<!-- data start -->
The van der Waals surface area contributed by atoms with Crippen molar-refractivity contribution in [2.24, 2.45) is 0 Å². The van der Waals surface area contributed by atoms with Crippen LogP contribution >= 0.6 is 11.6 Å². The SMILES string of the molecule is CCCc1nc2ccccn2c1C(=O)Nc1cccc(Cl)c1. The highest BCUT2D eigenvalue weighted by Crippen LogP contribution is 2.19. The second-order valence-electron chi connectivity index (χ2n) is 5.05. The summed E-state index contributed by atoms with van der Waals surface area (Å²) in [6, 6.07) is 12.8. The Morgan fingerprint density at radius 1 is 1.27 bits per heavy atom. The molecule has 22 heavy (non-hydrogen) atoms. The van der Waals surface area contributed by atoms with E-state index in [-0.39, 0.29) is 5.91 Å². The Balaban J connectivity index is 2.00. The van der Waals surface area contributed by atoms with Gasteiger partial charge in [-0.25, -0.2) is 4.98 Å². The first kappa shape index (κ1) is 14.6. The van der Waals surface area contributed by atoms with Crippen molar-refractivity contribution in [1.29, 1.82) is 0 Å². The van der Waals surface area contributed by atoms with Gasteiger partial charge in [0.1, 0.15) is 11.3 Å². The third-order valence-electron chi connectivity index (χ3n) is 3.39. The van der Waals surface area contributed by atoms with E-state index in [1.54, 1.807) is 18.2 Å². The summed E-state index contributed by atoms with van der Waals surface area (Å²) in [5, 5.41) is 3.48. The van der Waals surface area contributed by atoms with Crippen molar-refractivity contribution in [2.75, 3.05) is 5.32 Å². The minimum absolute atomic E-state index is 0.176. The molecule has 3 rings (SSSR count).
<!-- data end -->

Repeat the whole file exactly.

The van der Waals surface area contributed by atoms with Crippen molar-refractivity contribution in [2.24, 2.45) is 0 Å². The van der Waals surface area contributed by atoms with Crippen LogP contribution >= 0.6 is 11.6 Å². The SMILES string of the molecule is CCCc1nc2ccccn2c1C(=O)Nc1cccc(Cl)c1. The highest BCUT2D eigenvalue weighted by Crippen LogP contribution is 2.19. The second-order valence-electron chi connectivity index (χ2n) is 5.05. The summed E-state index contributed by atoms with van der Waals surface area (Å²) in [6, 6.07) is 12.8. The Morgan fingerprint density at radius 1 is 1.27 bits per heavy atom. The molecule has 22 heavy (non-hydrogen) atoms. The van der Waals surface area contributed by atoms with E-state index in [-0.39, 0.29) is 5.91 Å². The Balaban J connectivity index is 2.00. The van der Waals surface area contributed by atoms with Gasteiger partial charge in [-0.25, -0.2) is 4.98 Å². The first kappa shape index (κ1) is 14.6. The van der Waals surface area contributed by atoms with Crippen molar-refractivity contribution in [1.29, 1.82) is 0 Å². The van der Waals surface area contributed by atoms with Gasteiger partial charge in [0.1, 0.15) is 11.3 Å². The third-order valence-electron chi connectivity index (χ3n) is 3.39. The van der Waals surface area contributed by atoms with E-state index in [1.54, 1.807) is 18.2 Å². The summed E-state index contributed by atoms with van der Waals surface area (Å²) in [5, 5.41) is 3.48. The van der Waals surface area contributed by atoms with Crippen molar-refractivity contribution in [2.75, 3.05) is 5.32 Å². The minimum absolute atomic E-state index is 0.176. The molecule has 3 rings (SSSR count).